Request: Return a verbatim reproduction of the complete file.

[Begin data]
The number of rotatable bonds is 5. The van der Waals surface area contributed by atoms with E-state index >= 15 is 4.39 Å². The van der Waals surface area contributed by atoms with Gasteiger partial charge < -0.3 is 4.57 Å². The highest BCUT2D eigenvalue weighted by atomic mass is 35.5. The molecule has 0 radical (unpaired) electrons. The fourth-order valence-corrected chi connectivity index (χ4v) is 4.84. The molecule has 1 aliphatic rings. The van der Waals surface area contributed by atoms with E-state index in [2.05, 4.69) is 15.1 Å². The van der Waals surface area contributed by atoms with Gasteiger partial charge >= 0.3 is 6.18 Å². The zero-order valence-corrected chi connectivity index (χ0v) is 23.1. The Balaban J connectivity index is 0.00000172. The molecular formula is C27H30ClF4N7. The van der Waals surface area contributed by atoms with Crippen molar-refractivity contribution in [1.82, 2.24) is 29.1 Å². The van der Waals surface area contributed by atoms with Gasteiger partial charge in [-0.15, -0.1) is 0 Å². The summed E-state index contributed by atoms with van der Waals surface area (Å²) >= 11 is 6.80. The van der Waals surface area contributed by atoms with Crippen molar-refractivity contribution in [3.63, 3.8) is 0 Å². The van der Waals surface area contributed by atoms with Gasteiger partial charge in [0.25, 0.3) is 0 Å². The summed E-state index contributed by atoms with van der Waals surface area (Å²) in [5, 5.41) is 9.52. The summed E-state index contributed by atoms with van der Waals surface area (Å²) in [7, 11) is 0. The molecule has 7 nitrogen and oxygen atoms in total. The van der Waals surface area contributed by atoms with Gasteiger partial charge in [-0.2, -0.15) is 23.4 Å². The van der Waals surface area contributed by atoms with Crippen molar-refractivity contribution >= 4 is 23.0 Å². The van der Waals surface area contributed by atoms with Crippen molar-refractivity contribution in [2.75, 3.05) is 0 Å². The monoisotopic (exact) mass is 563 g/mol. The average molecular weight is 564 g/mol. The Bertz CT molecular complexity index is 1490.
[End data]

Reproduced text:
The number of rotatable bonds is 5. The van der Waals surface area contributed by atoms with E-state index >= 15 is 4.39 Å². The van der Waals surface area contributed by atoms with Gasteiger partial charge < -0.3 is 4.57 Å². The highest BCUT2D eigenvalue weighted by atomic mass is 35.5. The molecule has 0 radical (unpaired) electrons. The fourth-order valence-corrected chi connectivity index (χ4v) is 4.84. The molecule has 1 aliphatic rings. The van der Waals surface area contributed by atoms with E-state index in [2.05, 4.69) is 15.1 Å². The van der Waals surface area contributed by atoms with Gasteiger partial charge >= 0.3 is 6.18 Å². The zero-order valence-corrected chi connectivity index (χ0v) is 23.1. The Balaban J connectivity index is 0.00000172. The molecular formula is C27H30ClF4N7. The van der Waals surface area contributed by atoms with Crippen molar-refractivity contribution in [1.82, 2.24) is 29.1 Å². The van der Waals surface area contributed by atoms with Gasteiger partial charge in [-0.15, -0.1) is 0 Å². The summed E-state index contributed by atoms with van der Waals surface area (Å²) >= 11 is 6.80. The van der Waals surface area contributed by atoms with Crippen molar-refractivity contribution in [3.63, 3.8) is 0 Å². The van der Waals surface area contributed by atoms with Gasteiger partial charge in [0.25, 0.3) is 0 Å². The summed E-state index contributed by atoms with van der Waals surface area (Å²) in [5, 5.41) is 9.52. The summed E-state index contributed by atoms with van der Waals surface area (Å²) in [7, 11) is 0. The molecule has 7 nitrogen and oxygen atoms in total. The van der Waals surface area contributed by atoms with Gasteiger partial charge in [-0.2, -0.15) is 23.4 Å². The van der Waals surface area contributed by atoms with Crippen molar-refractivity contribution >= 4 is 23.0 Å². The van der Waals surface area contributed by atoms with Crippen molar-refractivity contribution in [2.75, 3.05) is 0 Å². The monoisotopic (exact) mass is 563 g/mol. The average molecular weight is 564 g/mol. The Bertz CT molecular complexity index is 1490.